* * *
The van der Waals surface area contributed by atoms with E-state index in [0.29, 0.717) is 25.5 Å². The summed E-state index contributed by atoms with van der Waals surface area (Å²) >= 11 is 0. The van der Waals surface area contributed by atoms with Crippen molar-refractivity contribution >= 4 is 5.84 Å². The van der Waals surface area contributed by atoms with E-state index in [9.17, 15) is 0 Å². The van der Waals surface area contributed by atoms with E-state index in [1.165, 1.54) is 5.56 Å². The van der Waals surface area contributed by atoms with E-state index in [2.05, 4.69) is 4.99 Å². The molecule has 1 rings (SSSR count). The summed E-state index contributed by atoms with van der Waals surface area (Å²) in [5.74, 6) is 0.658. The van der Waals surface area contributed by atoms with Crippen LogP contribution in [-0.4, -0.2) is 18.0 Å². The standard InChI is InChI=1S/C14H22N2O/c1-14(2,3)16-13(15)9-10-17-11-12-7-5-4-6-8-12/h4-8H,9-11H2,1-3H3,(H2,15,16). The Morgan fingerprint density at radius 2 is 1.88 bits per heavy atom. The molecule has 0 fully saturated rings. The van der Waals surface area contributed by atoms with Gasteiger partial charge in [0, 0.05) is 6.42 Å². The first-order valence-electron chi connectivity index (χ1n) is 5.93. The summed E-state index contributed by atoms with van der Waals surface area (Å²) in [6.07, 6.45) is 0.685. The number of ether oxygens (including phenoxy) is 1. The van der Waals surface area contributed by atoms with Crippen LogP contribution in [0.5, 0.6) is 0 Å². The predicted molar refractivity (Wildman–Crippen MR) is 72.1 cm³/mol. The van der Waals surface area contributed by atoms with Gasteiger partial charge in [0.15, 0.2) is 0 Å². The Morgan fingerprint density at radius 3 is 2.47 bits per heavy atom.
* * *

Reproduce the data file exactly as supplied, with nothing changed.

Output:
The van der Waals surface area contributed by atoms with E-state index in [0.29, 0.717) is 25.5 Å². The summed E-state index contributed by atoms with van der Waals surface area (Å²) >= 11 is 0. The van der Waals surface area contributed by atoms with Crippen molar-refractivity contribution >= 4 is 5.84 Å². The van der Waals surface area contributed by atoms with E-state index in [9.17, 15) is 0 Å². The van der Waals surface area contributed by atoms with E-state index in [1.165, 1.54) is 5.56 Å². The van der Waals surface area contributed by atoms with E-state index in [2.05, 4.69) is 4.99 Å². The molecule has 1 rings (SSSR count). The summed E-state index contributed by atoms with van der Waals surface area (Å²) in [5.74, 6) is 0.658. The van der Waals surface area contributed by atoms with Crippen LogP contribution in [-0.4, -0.2) is 18.0 Å². The standard InChI is InChI=1S/C14H22N2O/c1-14(2,3)16-13(15)9-10-17-11-12-7-5-4-6-8-12/h4-8H,9-11H2,1-3H3,(H2,15,16). The Morgan fingerprint density at radius 2 is 1.88 bits per heavy atom. The molecule has 0 fully saturated rings. The van der Waals surface area contributed by atoms with Gasteiger partial charge in [0, 0.05) is 6.42 Å². The first-order valence-electron chi connectivity index (χ1n) is 5.93. The summed E-state index contributed by atoms with van der Waals surface area (Å²) in [6.07, 6.45) is 0.685. The number of ether oxygens (including phenoxy) is 1. The van der Waals surface area contributed by atoms with Crippen LogP contribution in [0.5, 0.6) is 0 Å². The predicted molar refractivity (Wildman–Crippen MR) is 72.1 cm³/mol. The van der Waals surface area contributed by atoms with Gasteiger partial charge in [0.15, 0.2) is 0 Å². The Morgan fingerprint density at radius 3 is 2.47 bits per heavy atom.